“Now,” L’Engle says, “what this tells me is that my book knows more about physics than I know, and I find that intensely exciting.”

Stephen Pressfield, author of The War of Art, tells a similar story. His first screenplay was set in a prison. He’d never been arrested, but when the script was done, people would take him aside and ask, “Hey man, where’d you do time?”

When we write from a deeper place of knowing – from the collective subconscious – our writing knows more than we know.

My publisher just sent me this note from the copyeditor who’s working on my book:

Catchlight really hit home for me. I lost my dad to complications of Alzheimer’s, which exacerbated the emphysema that had begun during his years in submarines during World War II. 

He was one of the rare individuals who didn’t experience the personality changes that often accompany the disease; he maintained his calm, loving personality throughout. We were “fortunate” that the emphysema took him before he lost his ability to recognize us; that would have been SO much worse, at least for me. My dad also had that one, entirely lucid day, only his was about a week before he passed.

Brooke conveys the experience of a child going through this terrible experience so well and honestly. Been there; lived that. She got it right.”

I’ve never been a child experiencing the loss of a parent to Alzheiimer’s disease.

But I’ve imagined this experience deeply.

The idea for this novel came to me shortly after the death of my grandmother. While I could imagine what my dad and his siblings went through as her decline into dementia worsened, I was away at college for the duration of her illness and did not experience it firsthand.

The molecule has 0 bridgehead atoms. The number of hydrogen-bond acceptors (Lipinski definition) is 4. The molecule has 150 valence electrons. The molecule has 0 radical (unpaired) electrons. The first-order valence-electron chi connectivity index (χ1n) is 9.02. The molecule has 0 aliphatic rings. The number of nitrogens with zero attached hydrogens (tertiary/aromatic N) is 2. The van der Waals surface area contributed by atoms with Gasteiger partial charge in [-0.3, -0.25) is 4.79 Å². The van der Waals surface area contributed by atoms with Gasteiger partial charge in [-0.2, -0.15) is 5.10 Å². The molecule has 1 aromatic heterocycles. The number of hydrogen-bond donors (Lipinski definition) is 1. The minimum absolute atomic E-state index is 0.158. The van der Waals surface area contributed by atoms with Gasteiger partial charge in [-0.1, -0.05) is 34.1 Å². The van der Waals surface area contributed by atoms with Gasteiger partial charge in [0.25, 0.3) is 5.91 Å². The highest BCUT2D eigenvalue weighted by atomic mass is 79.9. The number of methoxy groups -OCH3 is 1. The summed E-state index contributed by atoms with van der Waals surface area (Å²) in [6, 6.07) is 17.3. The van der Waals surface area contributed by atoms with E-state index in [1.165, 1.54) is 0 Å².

Instead, I used all the finely tuned empathy I could muster to imagine what a person in this situation might feel and think and say.

Then I wrote the best book I could.

Then I revised it 8,542 times.

I’m so honored that the book I’ve spent years writing is touching the hearts of readers.

Write what you don’t know. There’s so much richness there.

P.S. If you’re ready to deepen your writing practice, you’ll want to join my brand-new membership community, Write Yourself Free. Email me at and I’ll give you all the details.

It’s just $35/month and there’s no long-term commitment.

Email me and I’ll tell you all about it.

Cover art for my book revealed! {plus: this week was a roller coaster}

This week has been a roller coaster: all I can do is hang on.

I got the cover art for my book, and I’m in love with it. {More on this in a sec.} Like, cloud nine obsession.

Also, I spoke to my editor, and we are talking about delaying the book’s release.

Nothing is decided yet, but the prospect of having a longer time to prepare for the book launch feels good to me. On the other hand, I’m sad because I can’t wait to share it with you.

And on the third hand, I’ve been waiting for this for about ten years – so what’s another few months?

Love. Disappointment. Excitement. Sadness.

This week I also completely shifted gears in my virtual book club, The Reading Circle.

Here’s what I was hearing from people: they didn’t have time to read the book I’d chosen.

I do not want something I love (like reading) to become homework or just another thing for people to do. So, I switched away from having an enforced book we read each month.

Instead, everyone will read as they normally do. We’ll share the books we love and geek out about reading. As one member said, it’s a camaraderie of readers.